Going to hell in a hand basket

The topic of religion is one that has been presented to me many times. People e-mailing me or inquiring in the guestbook, about my lack of mention of religion. Why don't I say anything about religion, they'd like to know. Well, quite frankly, because the topic of religion bores the hell out of me. There are so many different types, and theories, and origins, that I will gladly fall asleep less than two minutes into a religious debate. So, I never talk it about it, because I don't care about it. But, for this month Crux wants to know:

"I don't want you to tell us about your religion; I want you to tell us why religion is good or bad. what are your views on religion? what are the pros and cons of religion? is it truly the opiate of the masses, or is it higher enlightenment? is there just one right religion, or do all religions have their values? do religions cause more harm than good, or vise versa? is religion a made-up explanation for the world around us, or is it the true explanation for the world around us?"

Alas, I must write about it. So here goes.

My earliest religious thought that I can recall was at my uncle's funeral. I was four or five at the time. I didn't know the man, so I was holding up pretty well until they took me up to see the body. Never take your children up to see the body! They don't want to see that shit! I took a good long look at this man that I had never known, and burst into tears. My sister consoled me, telling me he was going to heaven. I didn't know what that meant, so she told me all about God, Heaven/Hell, and angels/demons. I figured this Heaven sounded like a pretty cool place, but I still wasn't exactly thrilled that you have to die to get there. What if it doesn't even exist?

I remember going to church, and being bored out of my damn mind. I could never understand anything that was said, and it was far from entertaining in any way. At some point though, my parents work schedules became so fucking odd, they had to stop taking us to church. They were all upset, they'd had big plans for me being in the choir, but I didn't care. I was about five or six at the time. My family was never overly religious. We just did what we were supposed to do, and they never shoved anything about the church down our throats. We prayed at holiday meals, and sometimes before we went to sleep, but that was it. I lived my life without any thought towards sinning or being holy. Just did what I wanted to do. Religion was never a factor in my behavior.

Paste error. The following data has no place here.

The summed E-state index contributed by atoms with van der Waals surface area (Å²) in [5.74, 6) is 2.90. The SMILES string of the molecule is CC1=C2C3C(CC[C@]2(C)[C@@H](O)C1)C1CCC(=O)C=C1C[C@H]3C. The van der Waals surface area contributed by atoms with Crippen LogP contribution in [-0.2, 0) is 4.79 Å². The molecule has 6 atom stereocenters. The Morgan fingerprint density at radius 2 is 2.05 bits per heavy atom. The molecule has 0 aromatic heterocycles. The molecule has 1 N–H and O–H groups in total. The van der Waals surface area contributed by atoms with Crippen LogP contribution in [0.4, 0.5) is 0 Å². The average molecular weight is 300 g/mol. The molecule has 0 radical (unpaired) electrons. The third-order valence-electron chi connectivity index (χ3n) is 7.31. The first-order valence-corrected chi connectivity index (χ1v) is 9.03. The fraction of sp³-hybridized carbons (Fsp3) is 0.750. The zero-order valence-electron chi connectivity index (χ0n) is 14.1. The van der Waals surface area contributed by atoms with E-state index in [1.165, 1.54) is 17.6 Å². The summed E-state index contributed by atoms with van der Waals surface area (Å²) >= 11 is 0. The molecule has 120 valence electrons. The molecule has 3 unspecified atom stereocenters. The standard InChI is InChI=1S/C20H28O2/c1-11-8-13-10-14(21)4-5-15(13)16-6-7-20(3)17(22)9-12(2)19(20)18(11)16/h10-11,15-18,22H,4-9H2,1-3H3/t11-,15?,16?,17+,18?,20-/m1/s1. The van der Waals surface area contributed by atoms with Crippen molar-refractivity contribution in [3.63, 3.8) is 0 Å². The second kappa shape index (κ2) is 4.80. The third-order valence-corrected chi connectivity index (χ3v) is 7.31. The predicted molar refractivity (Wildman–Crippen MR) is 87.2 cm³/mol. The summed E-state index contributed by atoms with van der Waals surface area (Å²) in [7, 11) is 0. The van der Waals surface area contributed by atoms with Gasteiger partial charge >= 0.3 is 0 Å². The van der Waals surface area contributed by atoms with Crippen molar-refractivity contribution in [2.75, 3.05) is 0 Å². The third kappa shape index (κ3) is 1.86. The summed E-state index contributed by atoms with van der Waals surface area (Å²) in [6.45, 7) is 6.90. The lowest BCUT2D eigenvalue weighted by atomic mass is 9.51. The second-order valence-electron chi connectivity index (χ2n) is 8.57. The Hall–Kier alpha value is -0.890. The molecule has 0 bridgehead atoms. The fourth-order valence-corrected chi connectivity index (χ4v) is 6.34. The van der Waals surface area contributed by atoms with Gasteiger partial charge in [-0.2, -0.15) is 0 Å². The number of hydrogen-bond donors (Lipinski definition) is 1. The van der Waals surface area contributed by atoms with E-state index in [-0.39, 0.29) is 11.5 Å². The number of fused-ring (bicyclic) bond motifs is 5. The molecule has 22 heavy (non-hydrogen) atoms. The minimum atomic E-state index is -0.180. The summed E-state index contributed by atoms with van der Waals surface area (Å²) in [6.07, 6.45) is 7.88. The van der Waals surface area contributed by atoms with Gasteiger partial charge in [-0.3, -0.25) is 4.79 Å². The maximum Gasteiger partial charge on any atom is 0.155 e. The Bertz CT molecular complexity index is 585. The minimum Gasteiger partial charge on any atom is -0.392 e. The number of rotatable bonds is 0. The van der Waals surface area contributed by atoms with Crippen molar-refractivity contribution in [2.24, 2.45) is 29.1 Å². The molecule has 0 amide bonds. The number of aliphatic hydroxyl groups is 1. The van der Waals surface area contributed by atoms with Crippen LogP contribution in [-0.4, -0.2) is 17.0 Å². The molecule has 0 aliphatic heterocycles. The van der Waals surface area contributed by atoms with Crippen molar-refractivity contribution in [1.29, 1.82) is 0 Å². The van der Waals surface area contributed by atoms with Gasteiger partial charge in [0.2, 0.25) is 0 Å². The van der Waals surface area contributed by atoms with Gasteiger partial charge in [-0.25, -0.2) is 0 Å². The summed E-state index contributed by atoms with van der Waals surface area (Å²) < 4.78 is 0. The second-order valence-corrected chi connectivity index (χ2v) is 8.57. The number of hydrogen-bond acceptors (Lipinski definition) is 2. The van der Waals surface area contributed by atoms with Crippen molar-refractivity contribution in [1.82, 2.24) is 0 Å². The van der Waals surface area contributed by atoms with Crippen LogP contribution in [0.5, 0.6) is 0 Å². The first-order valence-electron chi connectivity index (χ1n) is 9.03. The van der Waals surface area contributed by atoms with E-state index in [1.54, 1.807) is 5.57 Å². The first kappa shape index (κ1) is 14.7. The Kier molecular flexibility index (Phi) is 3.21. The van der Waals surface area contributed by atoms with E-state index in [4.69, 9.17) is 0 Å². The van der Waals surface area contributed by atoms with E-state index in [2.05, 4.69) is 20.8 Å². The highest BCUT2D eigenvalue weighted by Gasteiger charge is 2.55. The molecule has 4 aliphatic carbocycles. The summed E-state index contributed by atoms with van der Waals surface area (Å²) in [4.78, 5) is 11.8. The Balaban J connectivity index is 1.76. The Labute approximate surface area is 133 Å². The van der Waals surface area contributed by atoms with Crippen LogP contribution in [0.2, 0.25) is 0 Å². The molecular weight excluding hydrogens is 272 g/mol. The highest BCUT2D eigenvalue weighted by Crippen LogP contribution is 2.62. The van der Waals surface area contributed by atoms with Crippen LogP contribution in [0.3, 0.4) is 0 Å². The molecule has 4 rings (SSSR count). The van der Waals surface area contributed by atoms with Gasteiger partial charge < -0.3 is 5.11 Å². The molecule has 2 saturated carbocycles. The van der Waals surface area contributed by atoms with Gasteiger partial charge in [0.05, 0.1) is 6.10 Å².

I think my dislike of the church began with history class in middle school, and learning about all the people killed because of religion. The Crusades, The Holocaust, even more that I can't recall. Christianity is so hypocritical. How? Let's take Thou Shall Not Kill. Okay now, how about the Salem Witch Trials? Aren't The Ten Commandments supposed to overrule and cancel out all other things? Not You Can Kill If The Victim Is Not A Good Christian.

Once religion leaves the home, it becomes so clean, clinical, and political. For me there is no divinity in forced organized worship. If I choose to worship God, I'll worship him as I see, fit, not as a book re-written a whole mess of times dictates to me. I've got news for you Holy Rollers: The Bible was written by MAN. I'm sure that plenty of things have been left out and altered over time to suit the writers. Not to say that there is no truth to it, I wasn't there at the beginning of time, how do I know what went down? But, don't take everything you read from it to be the absolute truth, don't assume that perhaps nothing has been misinterpreted by readers.